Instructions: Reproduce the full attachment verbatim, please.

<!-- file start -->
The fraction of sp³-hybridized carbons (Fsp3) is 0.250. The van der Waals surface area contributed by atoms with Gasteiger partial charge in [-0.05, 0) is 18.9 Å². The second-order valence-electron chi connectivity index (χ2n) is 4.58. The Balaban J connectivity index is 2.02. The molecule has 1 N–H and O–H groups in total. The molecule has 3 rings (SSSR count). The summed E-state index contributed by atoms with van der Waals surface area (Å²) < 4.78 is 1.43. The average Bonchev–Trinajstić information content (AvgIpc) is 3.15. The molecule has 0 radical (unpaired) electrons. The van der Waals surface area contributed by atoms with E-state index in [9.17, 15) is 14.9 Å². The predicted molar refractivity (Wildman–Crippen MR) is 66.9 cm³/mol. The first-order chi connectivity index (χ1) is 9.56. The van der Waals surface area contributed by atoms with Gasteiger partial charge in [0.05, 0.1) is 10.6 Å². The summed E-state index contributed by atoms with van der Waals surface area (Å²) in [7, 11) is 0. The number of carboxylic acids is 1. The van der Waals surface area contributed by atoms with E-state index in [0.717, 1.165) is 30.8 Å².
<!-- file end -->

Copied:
The fraction of sp³-hybridized carbons (Fsp3) is 0.250. The van der Waals surface area contributed by atoms with Gasteiger partial charge in [-0.05, 0) is 18.9 Å². The second-order valence-electron chi connectivity index (χ2n) is 4.58. The Balaban J connectivity index is 2.02. The molecule has 1 N–H and O–H groups in total. The molecule has 3 rings (SSSR count). The summed E-state index contributed by atoms with van der Waals surface area (Å²) < 4.78 is 1.43. The average Bonchev–Trinajstić information content (AvgIpc) is 3.15. The molecule has 0 radical (unpaired) electrons. The van der Waals surface area contributed by atoms with E-state index in [9.17, 15) is 14.9 Å². The predicted molar refractivity (Wildman–Crippen MR) is 66.9 cm³/mol. The first-order chi connectivity index (χ1) is 9.56. The van der Waals surface area contributed by atoms with Gasteiger partial charge in [0.05, 0.1) is 10.6 Å². The summed E-state index contributed by atoms with van der Waals surface area (Å²) in [7, 11) is 0. The number of carboxylic acids is 1. The van der Waals surface area contributed by atoms with E-state index in [0.717, 1.165) is 30.8 Å².